This course is designed for biology majors. Course content includes the morphology, anatomy, physiology, ecology, and evolution of major plant groups. Representatives of the algae, fungi, bryophytes and vascular plants are studied in detail. The importance and use of plants in the fields of medicine, genetic engineering and biotechnology will be introduced. Representative specimens of the local flora will be collected and identified.
    Prerequisite(s): BIOL 120 or permission of instructor
  
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    BIOL 207 - Ecology


    4 credits (3 lecture, 3 lab)
    Topics in this course include physiological, population, community, ecosystem, and behavioral ecology. Evolution and aspects of environmental biology will also be covered. Current models of evolutionary and ecological principles are examined as they pertain to the biological world. The laboratory experience is a combination of lab work and field experiences coupled with literature review. This is a course for biology majors and other interested students who satisfy the prerequisite. 
    Prerequisite(s): BIOL 120 or permission of instructor.
  
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    BIOL 209 - Genetics


    4 credits (3 lecture, 3 lab)
    This course is designed for biology majors or those entering the medical field. Classical (Mendelian) and modern (molecular) explanations of patterns of inheritance are discussed. Topics include nucleic acid structure; replication; transcription; translation; organization and regulation of the prokaryotic, eukaryotic, and viral genomes; evolutionary genetics; and applications of genetic technology in research and medicine.
    Prerequisite(s): BIOL 120 or permission of instructor.
  
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    BIOL 219 - Current Topics in Biology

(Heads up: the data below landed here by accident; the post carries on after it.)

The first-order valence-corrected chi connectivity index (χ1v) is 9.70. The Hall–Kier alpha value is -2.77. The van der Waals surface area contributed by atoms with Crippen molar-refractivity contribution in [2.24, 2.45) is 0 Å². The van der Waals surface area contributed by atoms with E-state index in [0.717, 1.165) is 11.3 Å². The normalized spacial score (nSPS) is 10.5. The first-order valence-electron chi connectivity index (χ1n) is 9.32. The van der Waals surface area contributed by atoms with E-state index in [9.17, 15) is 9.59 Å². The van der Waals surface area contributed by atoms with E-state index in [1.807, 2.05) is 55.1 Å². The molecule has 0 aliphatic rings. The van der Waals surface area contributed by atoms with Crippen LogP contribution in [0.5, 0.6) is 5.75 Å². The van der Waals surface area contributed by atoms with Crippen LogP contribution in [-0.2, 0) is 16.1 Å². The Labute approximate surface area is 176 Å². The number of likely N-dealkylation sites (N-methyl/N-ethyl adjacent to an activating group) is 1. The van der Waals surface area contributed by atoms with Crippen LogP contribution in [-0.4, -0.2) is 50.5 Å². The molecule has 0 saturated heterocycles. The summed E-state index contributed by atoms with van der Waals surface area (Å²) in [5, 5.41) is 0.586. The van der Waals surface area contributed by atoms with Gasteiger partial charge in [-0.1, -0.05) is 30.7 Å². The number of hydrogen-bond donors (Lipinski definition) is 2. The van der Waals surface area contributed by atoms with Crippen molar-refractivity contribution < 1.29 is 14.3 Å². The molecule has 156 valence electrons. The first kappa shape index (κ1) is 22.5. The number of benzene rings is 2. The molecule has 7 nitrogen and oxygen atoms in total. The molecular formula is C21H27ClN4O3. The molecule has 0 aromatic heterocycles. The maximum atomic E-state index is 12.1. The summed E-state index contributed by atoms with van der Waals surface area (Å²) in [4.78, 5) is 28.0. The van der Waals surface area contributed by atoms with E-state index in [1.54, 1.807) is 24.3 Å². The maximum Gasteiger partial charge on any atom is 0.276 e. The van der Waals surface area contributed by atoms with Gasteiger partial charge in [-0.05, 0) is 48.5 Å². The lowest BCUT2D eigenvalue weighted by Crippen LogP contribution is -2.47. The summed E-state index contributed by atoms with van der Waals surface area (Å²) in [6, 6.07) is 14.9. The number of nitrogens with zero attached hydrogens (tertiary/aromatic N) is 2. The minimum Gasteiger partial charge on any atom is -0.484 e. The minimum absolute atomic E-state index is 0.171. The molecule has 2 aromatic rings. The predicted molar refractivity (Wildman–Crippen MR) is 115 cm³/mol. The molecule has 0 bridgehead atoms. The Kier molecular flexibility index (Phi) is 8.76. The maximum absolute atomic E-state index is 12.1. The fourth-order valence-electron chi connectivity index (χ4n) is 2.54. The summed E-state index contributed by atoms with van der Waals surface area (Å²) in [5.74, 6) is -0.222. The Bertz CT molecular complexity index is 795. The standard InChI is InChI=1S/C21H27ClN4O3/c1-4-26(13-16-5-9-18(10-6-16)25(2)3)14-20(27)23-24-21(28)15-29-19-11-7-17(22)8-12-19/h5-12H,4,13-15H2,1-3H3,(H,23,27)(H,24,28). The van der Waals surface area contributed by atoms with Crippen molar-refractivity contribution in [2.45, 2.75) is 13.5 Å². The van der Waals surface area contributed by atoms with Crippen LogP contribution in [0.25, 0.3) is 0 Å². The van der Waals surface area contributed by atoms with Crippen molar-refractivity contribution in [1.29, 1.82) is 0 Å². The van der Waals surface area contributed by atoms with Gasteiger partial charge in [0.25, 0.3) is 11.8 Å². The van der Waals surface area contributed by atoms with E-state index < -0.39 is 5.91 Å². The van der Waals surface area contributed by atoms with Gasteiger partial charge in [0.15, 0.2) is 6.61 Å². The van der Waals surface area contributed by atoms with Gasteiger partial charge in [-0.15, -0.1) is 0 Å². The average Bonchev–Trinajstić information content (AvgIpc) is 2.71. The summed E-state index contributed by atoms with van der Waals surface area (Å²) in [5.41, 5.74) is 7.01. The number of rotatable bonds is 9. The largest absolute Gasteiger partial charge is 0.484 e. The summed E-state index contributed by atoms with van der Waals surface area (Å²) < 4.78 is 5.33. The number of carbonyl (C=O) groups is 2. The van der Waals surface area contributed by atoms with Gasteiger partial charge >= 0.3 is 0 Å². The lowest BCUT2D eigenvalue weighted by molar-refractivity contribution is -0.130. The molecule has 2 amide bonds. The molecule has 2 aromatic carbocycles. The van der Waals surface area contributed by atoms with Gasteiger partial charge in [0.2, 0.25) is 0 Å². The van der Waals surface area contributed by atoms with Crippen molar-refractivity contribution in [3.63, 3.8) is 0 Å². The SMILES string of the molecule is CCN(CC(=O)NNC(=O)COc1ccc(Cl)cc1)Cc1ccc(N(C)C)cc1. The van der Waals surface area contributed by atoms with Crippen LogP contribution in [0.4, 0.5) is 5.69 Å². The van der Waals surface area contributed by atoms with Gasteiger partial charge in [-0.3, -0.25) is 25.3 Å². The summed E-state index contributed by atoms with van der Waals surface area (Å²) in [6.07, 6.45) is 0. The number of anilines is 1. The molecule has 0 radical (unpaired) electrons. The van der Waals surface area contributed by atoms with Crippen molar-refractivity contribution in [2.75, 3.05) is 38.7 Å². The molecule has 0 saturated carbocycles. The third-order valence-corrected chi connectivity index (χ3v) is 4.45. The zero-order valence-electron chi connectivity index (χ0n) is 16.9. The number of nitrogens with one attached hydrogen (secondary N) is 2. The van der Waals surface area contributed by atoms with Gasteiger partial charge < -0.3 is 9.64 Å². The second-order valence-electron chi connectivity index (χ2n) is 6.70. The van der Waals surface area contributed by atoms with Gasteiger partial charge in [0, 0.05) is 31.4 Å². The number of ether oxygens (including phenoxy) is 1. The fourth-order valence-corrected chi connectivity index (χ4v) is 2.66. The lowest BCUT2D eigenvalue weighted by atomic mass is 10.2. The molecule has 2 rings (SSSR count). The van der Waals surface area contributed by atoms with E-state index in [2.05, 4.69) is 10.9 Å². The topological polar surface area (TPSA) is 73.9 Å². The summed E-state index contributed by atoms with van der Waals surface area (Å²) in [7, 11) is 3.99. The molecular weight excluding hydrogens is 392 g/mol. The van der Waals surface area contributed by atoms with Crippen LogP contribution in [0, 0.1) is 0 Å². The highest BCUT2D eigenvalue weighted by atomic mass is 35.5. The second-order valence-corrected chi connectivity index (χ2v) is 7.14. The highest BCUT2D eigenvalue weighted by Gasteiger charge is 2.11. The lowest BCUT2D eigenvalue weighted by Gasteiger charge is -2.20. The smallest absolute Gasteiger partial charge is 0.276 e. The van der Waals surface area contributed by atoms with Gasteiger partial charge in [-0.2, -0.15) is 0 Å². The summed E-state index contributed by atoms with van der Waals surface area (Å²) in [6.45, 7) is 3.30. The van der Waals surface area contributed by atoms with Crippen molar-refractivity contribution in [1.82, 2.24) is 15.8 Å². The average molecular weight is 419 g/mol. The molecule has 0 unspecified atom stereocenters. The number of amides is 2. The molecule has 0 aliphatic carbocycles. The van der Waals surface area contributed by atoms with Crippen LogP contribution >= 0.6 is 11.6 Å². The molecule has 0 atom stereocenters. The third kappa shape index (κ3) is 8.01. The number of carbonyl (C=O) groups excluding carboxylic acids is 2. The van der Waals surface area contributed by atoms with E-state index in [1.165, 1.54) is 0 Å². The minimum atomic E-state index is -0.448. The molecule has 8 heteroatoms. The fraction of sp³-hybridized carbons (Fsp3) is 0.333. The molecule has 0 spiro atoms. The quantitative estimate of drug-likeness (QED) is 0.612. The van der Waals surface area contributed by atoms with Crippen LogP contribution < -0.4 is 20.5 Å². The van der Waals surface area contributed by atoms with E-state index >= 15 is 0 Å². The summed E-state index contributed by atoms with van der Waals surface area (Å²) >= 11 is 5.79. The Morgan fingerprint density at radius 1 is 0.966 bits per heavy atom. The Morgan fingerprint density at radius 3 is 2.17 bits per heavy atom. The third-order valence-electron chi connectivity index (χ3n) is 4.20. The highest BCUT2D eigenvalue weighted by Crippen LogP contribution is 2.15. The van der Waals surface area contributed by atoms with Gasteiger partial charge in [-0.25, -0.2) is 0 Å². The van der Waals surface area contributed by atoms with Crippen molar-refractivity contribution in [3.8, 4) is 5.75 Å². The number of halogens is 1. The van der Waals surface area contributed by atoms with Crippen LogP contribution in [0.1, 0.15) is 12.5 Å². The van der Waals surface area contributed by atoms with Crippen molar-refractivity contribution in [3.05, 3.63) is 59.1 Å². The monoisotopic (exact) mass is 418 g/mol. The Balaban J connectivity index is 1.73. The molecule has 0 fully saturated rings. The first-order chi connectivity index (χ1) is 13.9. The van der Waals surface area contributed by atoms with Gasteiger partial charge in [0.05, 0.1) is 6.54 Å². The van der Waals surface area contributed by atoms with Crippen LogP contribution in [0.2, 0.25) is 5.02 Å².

1 credits (1 lecture)
    Intended for biology majors, but also open to non-majors who meet the prerequisites, this course provides students with opportunities to investigate three or four of the most active research areas in biology through journal readings and guest presentations. Fields from which topics are drawn could include (but are not limited to) nanotechnology, biotechnology, epidemiology, ethnobotany, immunology, evolution, and behavioral genetics.
    Prerequisite(s): BIOL 120 or BIOL 101 or permission of instructor.
  
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    BUSN 102 - Business Law


    3 credits (3 lecture)
    This course provides an introduction to law and the judicial system as it functions in a democratic society. Topics of law covered include: function of courts, litigation, contracts, torts, product and service liability, consumer and worker protection, liability of businesses and other selected topics.
  
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    BUSN 113 - Salesmanship


    3 credits (3 lecture)
    This course is an introduction to sales management philosophy and techniques. Emphasis will be placed upon the verbal and nonverbal interaction between sales agent and the client. Topics to be covered will include agent-client communication, typical communication barriers, and the various means used to overcome those barriers.
  
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    BUSN 121 - Business Mathematics


    3 credits (3 lecture)
    This course develops the student’s informational and computational knowledge and skills. The course will focus on the fundamental mathematical techniques used in accounting, banking, finance and merchandising.

    Presrequisite: Satisfactory score on college math placement exam or completion of Preparatory Math with a “C” grade or better.

  
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    BUSN 123 - Principles of Management


    3 credits (3 lecture)
    This course is a study of the various functions of management including planning, organizing, leading and controlling. Actual business problems and solutions are discussed to make the subject practical and to show how theory is adapted to action.
  
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    BUSN 124 - Employment Law


    3 credits (3 lecture)